By  on August 3, 2007

After more than 40 years, the cumbersome 300-pound space suit worn by astronauts is getting an overhaul from a team led by a Massachusetts Institute of Technology professor.

More Spider-Man than John Glenn, the sleek, spandex and nylon BioSuit is designed for improved mobility and relies on mechanical counterpressure. For the past seven years, Dava Newman, a professor of aeronautics, astronautics and engineering systems at MIT, has been refining her creation with a colleague, lecturer Jeffrey Hoffman, a former space shuttle astronaut who walked in space, as well as students and the design firm Trotti & Associates. Their lightweight, skintight suit could be ready in time for a Mars expedition — possibly in 10 years.

Instead of using gas pressurization, which exerts a force on the astronaut to shield him or her from the vacuum of space, the BioSuit has mechanical counterpressure, which requires wrapping tight layers of material around the body. The challenge is to make the suit beyond snug without restricting movement. Over the past four decades, space suits have gotten progressively heavier because of multiple layers, a life support system and the gas pressurization.

About 70 to 80 percent of the energy that wearers expend is from trying to bend their suits, according to MIT researchers. While the Michelin Man-type version is manageable in a micro-gravity environment such as a space walk outside the International Space Station, a more mobile style is better-suited for journeys to the moon or Mars, Newman said. There is also the possibility of using a variation of the technology for athletic training or helping injured individuals to learn how to walk. Newman's designs is supposed to help astronauts maintain fitness levels during a six-month journey to Mars. As things are, space travelers typically lose up to 40 percent of their muscle strength.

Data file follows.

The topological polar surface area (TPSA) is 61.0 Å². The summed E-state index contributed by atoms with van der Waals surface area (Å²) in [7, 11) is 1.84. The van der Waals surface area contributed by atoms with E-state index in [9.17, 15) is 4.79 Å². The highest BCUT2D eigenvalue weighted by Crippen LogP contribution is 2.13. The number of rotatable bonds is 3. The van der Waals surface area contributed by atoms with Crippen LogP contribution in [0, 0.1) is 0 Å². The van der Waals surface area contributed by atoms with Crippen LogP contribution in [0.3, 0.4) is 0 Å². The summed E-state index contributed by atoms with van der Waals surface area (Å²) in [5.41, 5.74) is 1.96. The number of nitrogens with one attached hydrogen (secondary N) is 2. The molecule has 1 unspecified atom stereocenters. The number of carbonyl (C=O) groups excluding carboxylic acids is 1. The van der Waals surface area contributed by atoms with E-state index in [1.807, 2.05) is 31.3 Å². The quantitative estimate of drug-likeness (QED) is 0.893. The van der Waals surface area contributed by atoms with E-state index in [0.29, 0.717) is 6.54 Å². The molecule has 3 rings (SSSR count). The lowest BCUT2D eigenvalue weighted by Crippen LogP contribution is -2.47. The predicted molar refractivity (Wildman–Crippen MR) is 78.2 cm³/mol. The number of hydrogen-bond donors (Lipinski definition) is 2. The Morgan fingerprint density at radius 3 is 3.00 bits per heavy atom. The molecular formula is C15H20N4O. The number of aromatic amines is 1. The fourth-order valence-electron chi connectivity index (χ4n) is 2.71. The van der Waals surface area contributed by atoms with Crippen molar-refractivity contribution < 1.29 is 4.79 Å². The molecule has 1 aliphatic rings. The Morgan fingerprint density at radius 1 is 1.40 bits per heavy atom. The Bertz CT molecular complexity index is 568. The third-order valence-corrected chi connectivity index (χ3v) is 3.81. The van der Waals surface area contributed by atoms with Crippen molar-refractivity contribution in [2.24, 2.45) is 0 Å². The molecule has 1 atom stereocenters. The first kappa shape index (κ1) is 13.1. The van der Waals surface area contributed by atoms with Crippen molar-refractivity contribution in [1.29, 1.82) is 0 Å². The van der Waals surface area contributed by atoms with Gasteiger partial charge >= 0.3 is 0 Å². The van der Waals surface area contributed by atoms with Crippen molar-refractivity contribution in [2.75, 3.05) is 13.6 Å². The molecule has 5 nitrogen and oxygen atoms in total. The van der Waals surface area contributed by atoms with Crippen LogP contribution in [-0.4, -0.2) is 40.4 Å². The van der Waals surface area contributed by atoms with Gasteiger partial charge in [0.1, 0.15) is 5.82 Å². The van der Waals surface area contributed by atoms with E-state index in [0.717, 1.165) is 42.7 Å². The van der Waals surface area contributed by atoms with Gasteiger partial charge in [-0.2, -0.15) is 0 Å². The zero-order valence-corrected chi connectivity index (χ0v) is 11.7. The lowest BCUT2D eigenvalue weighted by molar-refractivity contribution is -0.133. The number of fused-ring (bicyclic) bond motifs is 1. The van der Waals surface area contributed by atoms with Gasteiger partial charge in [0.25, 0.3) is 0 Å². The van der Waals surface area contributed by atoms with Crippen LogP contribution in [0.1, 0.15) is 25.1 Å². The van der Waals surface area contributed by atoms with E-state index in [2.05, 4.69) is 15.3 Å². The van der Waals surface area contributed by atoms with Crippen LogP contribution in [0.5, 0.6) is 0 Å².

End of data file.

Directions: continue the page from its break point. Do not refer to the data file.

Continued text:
In addition, if an existing space suit is punctured by a miniscule meteorite or another object, the wearer is faced with life-threatening decompression. One of BioSuit's advantages would be that a hole could be wrapped, similar to a bandage.

Newman is not alone in her pursuit of refining space-related fashion. Philippe Starck is designing space suits for travelers on Virgin Galactic, a company owned by Sir Richard Branson's Virgin Group, which will undertake private suborbital space travel.

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